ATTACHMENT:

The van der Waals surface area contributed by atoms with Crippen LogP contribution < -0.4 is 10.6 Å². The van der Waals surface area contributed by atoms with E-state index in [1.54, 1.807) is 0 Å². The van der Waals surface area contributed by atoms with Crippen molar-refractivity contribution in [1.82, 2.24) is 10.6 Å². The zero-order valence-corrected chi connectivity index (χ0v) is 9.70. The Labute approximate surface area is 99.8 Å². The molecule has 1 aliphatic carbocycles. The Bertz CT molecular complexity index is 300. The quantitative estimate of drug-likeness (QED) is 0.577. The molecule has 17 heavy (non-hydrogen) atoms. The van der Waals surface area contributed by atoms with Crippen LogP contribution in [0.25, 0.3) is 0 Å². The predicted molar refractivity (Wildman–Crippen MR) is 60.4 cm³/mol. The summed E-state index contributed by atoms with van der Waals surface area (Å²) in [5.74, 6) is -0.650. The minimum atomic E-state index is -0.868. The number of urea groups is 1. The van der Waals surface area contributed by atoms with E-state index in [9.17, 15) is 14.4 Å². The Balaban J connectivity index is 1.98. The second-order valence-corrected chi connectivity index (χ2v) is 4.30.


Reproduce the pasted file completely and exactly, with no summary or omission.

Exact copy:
The van der Waals surface area contributed by atoms with Crippen LogP contribution < -0.4 is 10.6 Å². The van der Waals surface area contributed by atoms with E-state index in [1.54, 1.807) is 0 Å². The van der Waals surface area contributed by atoms with Crippen molar-refractivity contribution in [1.82, 2.24) is 10.6 Å². The zero-order valence-corrected chi connectivity index (χ0v) is 9.70. The Labute approximate surface area is 99.8 Å². The molecule has 1 aliphatic carbocycles. The Bertz CT molecular complexity index is 300. The quantitative estimate of drug-likeness (QED) is 0.577. The molecule has 17 heavy (non-hydrogen) atoms. The van der Waals surface area contributed by atoms with Crippen LogP contribution in [0.25, 0.3) is 0 Å². The predicted molar refractivity (Wildman–Crippen MR) is 60.4 cm³/mol. The summed E-state index contributed by atoms with van der Waals surface area (Å²) in [5.74, 6) is -0.650. The minimum atomic E-state index is -0.868. The number of urea groups is 1. The van der Waals surface area contributed by atoms with E-state index in [9.17, 15) is 14.4 Å². The Balaban J connectivity index is 1.98. The second-order valence-corrected chi connectivity index (χ2v) is 4.30.